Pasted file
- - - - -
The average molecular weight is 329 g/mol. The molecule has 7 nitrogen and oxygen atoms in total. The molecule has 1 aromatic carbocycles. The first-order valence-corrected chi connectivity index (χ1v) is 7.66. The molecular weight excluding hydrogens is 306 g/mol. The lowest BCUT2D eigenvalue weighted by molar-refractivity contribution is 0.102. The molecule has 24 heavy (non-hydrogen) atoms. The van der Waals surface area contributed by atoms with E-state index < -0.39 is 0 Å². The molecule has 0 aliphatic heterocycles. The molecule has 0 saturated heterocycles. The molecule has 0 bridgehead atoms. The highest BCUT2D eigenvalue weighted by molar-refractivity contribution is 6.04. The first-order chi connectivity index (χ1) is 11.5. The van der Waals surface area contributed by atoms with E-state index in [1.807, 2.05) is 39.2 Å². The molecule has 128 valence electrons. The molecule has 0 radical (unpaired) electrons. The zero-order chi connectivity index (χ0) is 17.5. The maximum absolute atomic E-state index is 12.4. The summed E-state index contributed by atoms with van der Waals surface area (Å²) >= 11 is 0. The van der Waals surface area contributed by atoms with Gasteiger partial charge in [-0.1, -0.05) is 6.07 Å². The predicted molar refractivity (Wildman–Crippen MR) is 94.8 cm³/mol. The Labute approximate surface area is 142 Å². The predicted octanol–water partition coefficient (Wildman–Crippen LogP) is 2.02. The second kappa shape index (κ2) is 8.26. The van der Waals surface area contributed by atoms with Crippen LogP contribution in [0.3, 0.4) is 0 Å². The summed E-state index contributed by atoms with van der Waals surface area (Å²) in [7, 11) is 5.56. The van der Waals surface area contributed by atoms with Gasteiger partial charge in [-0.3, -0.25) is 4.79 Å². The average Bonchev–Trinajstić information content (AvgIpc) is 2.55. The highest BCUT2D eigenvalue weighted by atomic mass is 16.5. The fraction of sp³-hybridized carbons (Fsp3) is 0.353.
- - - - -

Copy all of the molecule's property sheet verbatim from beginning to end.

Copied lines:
The average molecular weight is 329 g/mol. The molecule has 7 nitrogen and oxygen atoms in total. The molecule has 1 aromatic carbocycles. The first-order valence-corrected chi connectivity index (χ1v) is 7.66. The molecular weight excluding hydrogens is 306 g/mol. The lowest BCUT2D eigenvalue weighted by molar-refractivity contribution is 0.102. The molecule has 24 heavy (non-hydrogen) atoms. The van der Waals surface area contributed by atoms with E-state index < -0.39 is 0 Å². The molecule has 0 aliphatic heterocycles. The molecule has 0 saturated heterocycles. The molecule has 0 bridgehead atoms. The highest BCUT2D eigenvalue weighted by molar-refractivity contribution is 6.04. The first-order chi connectivity index (χ1) is 11.5. The van der Waals surface area contributed by atoms with E-state index in [1.807, 2.05) is 39.2 Å². The molecule has 128 valence electrons. The molecule has 0 radical (unpaired) electrons. The zero-order chi connectivity index (χ0) is 17.5. The maximum absolute atomic E-state index is 12.4. The summed E-state index contributed by atoms with van der Waals surface area (Å²) >= 11 is 0. The van der Waals surface area contributed by atoms with Gasteiger partial charge in [-0.1, -0.05) is 6.07 Å². The predicted molar refractivity (Wildman–Crippen MR) is 94.8 cm³/mol. The Labute approximate surface area is 142 Å². The predicted octanol–water partition coefficient (Wildman–Crippen LogP) is 2.02. The second kappa shape index (κ2) is 8.26. The van der Waals surface area contributed by atoms with Crippen LogP contribution in [0.3, 0.4) is 0 Å². The summed E-state index contributed by atoms with van der Waals surface area (Å²) in [7, 11) is 5.56. The van der Waals surface area contributed by atoms with Gasteiger partial charge in [-0.3, -0.25) is 4.79 Å². The average Bonchev–Trinajstić information content (AvgIpc) is 2.55. The highest BCUT2D eigenvalue weighted by atomic mass is 16.5. The fraction of sp³-hybridized carbons (Fsp3) is 0.353.